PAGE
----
Charleston, SC, to Thunderbolt, GA

Charleston, SC

Monday, November 10, 2003

While Bob went to work, we borrowed his car and moved our gear, clean clothes and lots of good food on to the boat. Bob left work early and we picked him up and returned to the house to get Pat. Finally, the four of us returned to the marina and had a nice visit on board before saying our good-byes to Pat & Bob.

Bill decided to wash our sleeping bags at the marina laundry. Later, we joined Bill and Susan of Osprey at a local sports bar to watch the Packers and the Patriots trade fumbles in the cold rain and snow at Green Bay. We left at the half to get some sleep before a planned early departure.

Charleston, SC

Tuesday, November 11, 2003

Morning dawned clear but dense fog immediately shrouded the sunrise and stubbornly refused to clear until nearly noon. Since we’d already stayed at the marina for six days, the weekly rate kicked in and effectively gave us the seventh night free. We decided to stay. Besides, it turned out to be a really nice day!

Bill attended to an additional coat of varnish for our sorely neglected bright work while Sandy explored a bit more of downtown Charleston. That evening we hosted happy hour on our boat for Osprey and prepared a light dinner of soup.

Charleston, SC, to Mosquito Creek, SC

Wednesday, November 12, 2003

We left Charleston Wednesday morning … a bright clear day that eventually hit 80°. We pulled away from the dock about 8:30 to be in line for the 9:00 opening of the Wappoo Creek Bridge, which leads to the notoriously swift currents in Elliott Cut and into the Stono River. With winds, again from the south at 10-15 miles per hour, we motored the entire day to our anchorage where we joined about eight other boats in Mosquito Creek. It was a very pretty anchorage in a narrow creek with a few homes and B&B Seafood along the shore. We were tempted to launch the dinghy to buy some fresh fish. But, it had been a long day and we settled for our own grilled pork tenderloin, roasted sweet potatoes and steamed broccoli.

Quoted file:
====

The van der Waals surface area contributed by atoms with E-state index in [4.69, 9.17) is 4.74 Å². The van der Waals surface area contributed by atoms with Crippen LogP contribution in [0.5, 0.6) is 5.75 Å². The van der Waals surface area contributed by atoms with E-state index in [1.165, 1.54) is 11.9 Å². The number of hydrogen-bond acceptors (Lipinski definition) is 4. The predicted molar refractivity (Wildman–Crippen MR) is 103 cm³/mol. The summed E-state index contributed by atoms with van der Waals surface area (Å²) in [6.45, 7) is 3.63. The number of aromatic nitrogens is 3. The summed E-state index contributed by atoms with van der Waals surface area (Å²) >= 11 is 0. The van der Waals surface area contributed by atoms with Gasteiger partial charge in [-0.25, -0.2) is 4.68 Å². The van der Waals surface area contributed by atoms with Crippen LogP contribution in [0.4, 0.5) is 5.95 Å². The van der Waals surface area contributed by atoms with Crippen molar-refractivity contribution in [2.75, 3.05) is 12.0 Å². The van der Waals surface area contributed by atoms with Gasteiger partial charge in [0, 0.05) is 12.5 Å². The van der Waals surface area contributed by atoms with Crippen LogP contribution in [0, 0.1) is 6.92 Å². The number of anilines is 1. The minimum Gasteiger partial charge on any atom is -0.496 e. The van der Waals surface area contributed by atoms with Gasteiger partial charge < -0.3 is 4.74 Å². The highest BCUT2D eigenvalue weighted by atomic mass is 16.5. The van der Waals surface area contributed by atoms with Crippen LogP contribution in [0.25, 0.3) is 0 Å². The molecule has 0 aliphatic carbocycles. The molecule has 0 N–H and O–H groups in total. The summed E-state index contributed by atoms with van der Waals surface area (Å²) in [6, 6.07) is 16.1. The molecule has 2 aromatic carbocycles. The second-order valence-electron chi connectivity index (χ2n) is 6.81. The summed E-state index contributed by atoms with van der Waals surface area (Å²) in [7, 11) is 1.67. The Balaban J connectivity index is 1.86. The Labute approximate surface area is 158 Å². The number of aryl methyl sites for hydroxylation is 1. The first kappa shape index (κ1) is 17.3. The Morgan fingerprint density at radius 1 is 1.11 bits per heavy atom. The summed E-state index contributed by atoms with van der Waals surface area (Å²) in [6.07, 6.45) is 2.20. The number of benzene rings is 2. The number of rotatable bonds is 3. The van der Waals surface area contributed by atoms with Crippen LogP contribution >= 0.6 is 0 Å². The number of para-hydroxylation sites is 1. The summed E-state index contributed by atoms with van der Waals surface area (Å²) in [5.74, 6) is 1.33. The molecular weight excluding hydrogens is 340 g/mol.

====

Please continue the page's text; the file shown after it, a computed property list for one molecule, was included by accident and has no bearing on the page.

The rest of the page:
Mosquito Creek, SC to Beaufort, SC

Thursday, November 13, 2003

We pulled the anchor about 7:00 am. to go the short distance to Beaufort, SC. It was a beautiful morning with stiff southerly winds. We motored the short distance to Beaufort, SC, tying up at the Downtown Marina about 11:00. The winds continued to build.

Beaufort, SC, Waterfront
Beaufort, SC, Waterfront

Beaufort is a pretty riverside town, well kept and full of up-scale shops and waterfront restaurants. We washed the accumulation of salt spray from the boat and from our own bodies. While Sandy took a walk Bill got a much needed haircut … the first time someone other than Kathy Davis had cut it in many years. (Sandy even offered to go along to hold his hand!) We then when shopping for replacement sunglasses for Bill. Seems he had a tough time lately hanging onto them. He’d reverted to an old pair of B&Ls after he lost his Maui Jims overboard while racing in Havre de Grace. Those had been purchased in Auckland, NZ, when his fell apart right in front of the local Sunglass Hut. Now, he’d sat on the old pair and was reduced to a really inferior pair. The new Maui Jims are nice, but pricey!

That evening we retired to Luther’s on the water for a drink before heading back to the boat for dinner.

Beaufort, SC, to Thunderbolt, GA

Friday, November 14, 2003

We woke to a pretty but chilly morning, barely 40! Bill lit the propane cabin heater before visiting The Common Ground for his morning cup of coffee. Leaving Beaufort, we headed for Thunderbolt, near Savannah, arriving about 3:00. Just before Thunderbolt, we passed the riverside Bonaventure Cemetery made famous in “Midnight of the Garden of Good and Evil”.